Drummers came out in force in Ethiopia to celebrate the diversity of the country’s more than 100 million people.
The celebration, officially called the Nations and Nationalities Day, is supposed to highlight Ethiopia’s more than 80 nationalities and ethnic groups.
Troupes from across the country came to the main stadium in the capital, Addis Ababa, in traditional dress playing their cultural instruments.
This man was part of a group from Tigray in the north, who came to the festivities with a traditional flute and horn, or “shambeko” and “trumba” as they are known in the Tigrinya language.
These women, wearing clothes known as “tilfi” in Trigrinya, were clapping and dancing to the rhythm.
The men from Afar came with their swords, known as “dile” in the Afarinya language, strapped to their waists and carrying sticks, or “gebahada”.
Afar is a sparsely populated area in the north-east of the country.
This young man, also from Afar, shows off a hairstyle which is popular in the region.
Tensions between different ethnic or national groups have been on the rise in recent months, causing deaths and mass displacement.
But tensions were not visible during the parade. In fact, at different times the troupes adopted dance styles from other parts of the country.
Oromos make up Ethiopia’s largest ethnic group. These women came from Arsi in Oromia, which is a large swathe of territory in the west and south of the country.
What they are wearing symbolises women’s power, including the stick, or “siinque” in the Afaan Oromo language.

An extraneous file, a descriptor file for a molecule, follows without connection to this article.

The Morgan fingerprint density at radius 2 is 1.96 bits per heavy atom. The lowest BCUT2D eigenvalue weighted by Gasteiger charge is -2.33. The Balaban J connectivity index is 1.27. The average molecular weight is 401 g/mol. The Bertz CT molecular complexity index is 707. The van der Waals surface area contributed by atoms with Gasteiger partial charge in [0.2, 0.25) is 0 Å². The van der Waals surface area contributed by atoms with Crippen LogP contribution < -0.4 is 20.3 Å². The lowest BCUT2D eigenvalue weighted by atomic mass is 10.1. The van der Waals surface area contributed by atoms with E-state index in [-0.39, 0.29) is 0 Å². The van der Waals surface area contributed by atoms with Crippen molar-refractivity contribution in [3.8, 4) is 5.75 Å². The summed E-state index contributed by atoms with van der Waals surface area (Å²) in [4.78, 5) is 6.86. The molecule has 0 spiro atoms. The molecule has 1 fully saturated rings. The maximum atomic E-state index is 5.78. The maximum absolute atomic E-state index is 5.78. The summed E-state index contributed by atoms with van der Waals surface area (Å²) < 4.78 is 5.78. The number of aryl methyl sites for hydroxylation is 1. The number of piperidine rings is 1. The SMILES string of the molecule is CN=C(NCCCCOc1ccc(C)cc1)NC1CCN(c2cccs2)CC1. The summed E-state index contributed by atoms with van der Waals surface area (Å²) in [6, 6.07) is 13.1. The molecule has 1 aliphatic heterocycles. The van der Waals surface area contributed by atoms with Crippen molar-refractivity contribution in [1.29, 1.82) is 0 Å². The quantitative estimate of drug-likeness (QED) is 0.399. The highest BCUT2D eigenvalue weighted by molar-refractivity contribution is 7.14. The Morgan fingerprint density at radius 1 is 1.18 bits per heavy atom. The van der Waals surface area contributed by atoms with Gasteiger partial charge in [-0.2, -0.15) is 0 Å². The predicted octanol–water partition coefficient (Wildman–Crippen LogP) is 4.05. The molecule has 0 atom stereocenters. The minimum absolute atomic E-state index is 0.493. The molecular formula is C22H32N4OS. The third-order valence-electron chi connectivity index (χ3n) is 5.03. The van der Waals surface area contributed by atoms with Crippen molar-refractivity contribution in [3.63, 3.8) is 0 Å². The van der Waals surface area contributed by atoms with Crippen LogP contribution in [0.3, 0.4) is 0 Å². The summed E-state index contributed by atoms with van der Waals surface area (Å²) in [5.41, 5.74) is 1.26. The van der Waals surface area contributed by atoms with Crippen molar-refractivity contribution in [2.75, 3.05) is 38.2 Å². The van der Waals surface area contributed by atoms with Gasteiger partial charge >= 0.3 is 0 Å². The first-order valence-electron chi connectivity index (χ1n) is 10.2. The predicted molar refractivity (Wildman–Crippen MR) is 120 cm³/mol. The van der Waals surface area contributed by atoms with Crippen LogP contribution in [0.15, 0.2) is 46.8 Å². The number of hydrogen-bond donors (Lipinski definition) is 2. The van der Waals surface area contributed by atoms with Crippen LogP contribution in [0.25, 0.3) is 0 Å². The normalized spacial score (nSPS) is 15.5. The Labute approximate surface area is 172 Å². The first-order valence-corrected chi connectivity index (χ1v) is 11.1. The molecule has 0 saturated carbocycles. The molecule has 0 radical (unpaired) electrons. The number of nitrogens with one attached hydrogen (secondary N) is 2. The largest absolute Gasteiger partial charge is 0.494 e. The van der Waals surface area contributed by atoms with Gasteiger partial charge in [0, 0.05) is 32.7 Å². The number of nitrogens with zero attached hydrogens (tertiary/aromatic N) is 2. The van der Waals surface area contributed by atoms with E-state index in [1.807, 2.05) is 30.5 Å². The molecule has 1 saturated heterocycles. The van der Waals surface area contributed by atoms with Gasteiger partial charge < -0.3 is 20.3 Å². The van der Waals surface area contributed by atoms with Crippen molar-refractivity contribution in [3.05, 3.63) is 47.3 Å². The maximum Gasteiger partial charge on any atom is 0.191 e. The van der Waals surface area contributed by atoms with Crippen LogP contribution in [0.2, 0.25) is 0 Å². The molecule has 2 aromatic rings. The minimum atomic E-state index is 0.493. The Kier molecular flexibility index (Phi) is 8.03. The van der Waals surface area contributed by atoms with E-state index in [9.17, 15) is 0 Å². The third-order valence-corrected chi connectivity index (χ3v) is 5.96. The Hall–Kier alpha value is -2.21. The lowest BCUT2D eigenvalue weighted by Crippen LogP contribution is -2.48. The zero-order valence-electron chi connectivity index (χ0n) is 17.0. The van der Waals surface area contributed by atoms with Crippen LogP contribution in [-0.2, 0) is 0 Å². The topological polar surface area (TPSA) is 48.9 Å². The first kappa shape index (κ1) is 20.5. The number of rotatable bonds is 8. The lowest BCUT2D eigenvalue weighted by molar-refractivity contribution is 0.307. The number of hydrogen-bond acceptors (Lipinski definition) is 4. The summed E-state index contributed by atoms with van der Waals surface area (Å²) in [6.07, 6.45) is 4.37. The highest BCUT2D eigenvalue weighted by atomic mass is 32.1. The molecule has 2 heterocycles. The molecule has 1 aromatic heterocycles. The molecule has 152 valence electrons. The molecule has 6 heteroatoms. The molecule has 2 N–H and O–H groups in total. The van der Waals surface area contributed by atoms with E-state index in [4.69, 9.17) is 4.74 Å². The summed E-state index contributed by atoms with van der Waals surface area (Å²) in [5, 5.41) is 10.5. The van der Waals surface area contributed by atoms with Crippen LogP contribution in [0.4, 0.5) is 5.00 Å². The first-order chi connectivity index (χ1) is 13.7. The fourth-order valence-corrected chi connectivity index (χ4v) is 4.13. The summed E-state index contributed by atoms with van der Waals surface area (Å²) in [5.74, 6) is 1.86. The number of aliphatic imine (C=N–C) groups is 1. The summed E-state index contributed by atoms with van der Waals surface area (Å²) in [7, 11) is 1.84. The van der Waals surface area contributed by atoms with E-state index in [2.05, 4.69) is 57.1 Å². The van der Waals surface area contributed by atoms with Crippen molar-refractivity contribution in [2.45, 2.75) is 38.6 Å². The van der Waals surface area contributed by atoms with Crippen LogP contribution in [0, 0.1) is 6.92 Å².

It is used is to call the community to offer protection, if women are being threatened.
These men came from central Oromia, the area that surrounds the capital, with their shields and spears.
Prime Minister Abiy Ahmed, who is from Oromia, has tried to emphasise the unity of Ethiopia since coming to power in April.
There is an ongoing debate in the country about how to balance the importance of ethnicity while identifying as an Ethiopian.
Healing ethnic divisions is one of Mr Abiy’s biggest challenges in the run up to elections in 2020.
People also came from Gambella in the west of the country, which borders South Sudan, and this young woman is from the Nuer ethnic group.
Ethiopia’s Southern Nations, Nationalities and Peoples’ Region (SNNPR) is, as the name suggests, made up of many different groups, including the Kambata, represented by these drumming women.
These women came from the Somali region. The beads around their necks and waist help keep their traditional clothes, in green or orange, in place.
While the women sang the men from the Somali region, which is in the south-east, danced.
These women, from the Agew ethnic group, are from the Amhara region in the north-west of the country.
There are many other ethnic groups in the region, but collectively the Amharas are the second largest grouping in the country.
Words by the BBC’s Amensisa Negera and Kalkidan Yibeltal. Photos by Amensisa Negera.
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